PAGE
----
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Alcohol + Cameras = Bad Idea

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I'm baaaaaaaaaaaaacccck [evil]

Thought I'd do a brief write-up of my trip to Cambridge. All good journals include photos, so I've picked the highlights from the billions that I took. I now have proof that drunk people should not be allowed cameras - In the space of one evening I took over 150 photos. Most of them turned out to be either very blurry, underexposed or simply confusing.

Microsoft put us all up in the student halls at Kings College Cambridge, which you may be familiar with given the history of Oxbridge...

I arrived on the Monday evening, and before heading down to breakfast on Tuesday (for the main events) I took a shower. Now there is a good reason for mentioning this - at 7.30am I wasn't particularly awake until I spotted this:

This is a photo from inside the en-suite shower room looking out into the hall that links the front door of the flat and the main bedroom area. Look closely, or if you can't see what I saw:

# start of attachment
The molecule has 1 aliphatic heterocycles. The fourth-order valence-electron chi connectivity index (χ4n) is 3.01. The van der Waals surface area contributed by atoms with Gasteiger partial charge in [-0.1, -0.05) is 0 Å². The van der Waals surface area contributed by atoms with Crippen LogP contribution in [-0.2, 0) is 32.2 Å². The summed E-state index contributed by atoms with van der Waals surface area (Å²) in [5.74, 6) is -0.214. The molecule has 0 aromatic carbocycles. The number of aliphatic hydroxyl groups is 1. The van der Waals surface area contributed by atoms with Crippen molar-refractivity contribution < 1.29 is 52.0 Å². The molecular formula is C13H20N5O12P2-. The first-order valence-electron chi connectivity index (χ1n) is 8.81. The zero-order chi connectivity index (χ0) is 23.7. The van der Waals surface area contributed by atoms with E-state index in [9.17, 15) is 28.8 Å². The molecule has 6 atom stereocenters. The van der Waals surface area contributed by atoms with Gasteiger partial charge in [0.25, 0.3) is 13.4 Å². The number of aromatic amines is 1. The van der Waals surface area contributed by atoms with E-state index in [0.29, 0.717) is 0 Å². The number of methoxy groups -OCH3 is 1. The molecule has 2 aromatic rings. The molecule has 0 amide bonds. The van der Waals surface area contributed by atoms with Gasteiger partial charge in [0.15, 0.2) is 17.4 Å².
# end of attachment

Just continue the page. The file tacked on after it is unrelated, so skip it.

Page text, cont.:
Yes, there is a model cat sitting on the top shelf looking into the shower room. Seriously: WHAT THE F***???

Many thanks to the student that normally occupies that room - it was a pretty effective wake up call. Really wasn't expecting to walk out of the shower and have a cat (which looked amazingly life-like at 7.30am) looking at me!

After some breakfast we all got herded onto a coach and taken out to the MS-Research building where we spent the rest of the day. Despite there being over 200 MVP's present for the two days, it was only the UK/IE MVP's that were present at MSR on Tuesday. Was good to get a chance to chat to some people that I hadn't seen since the summit.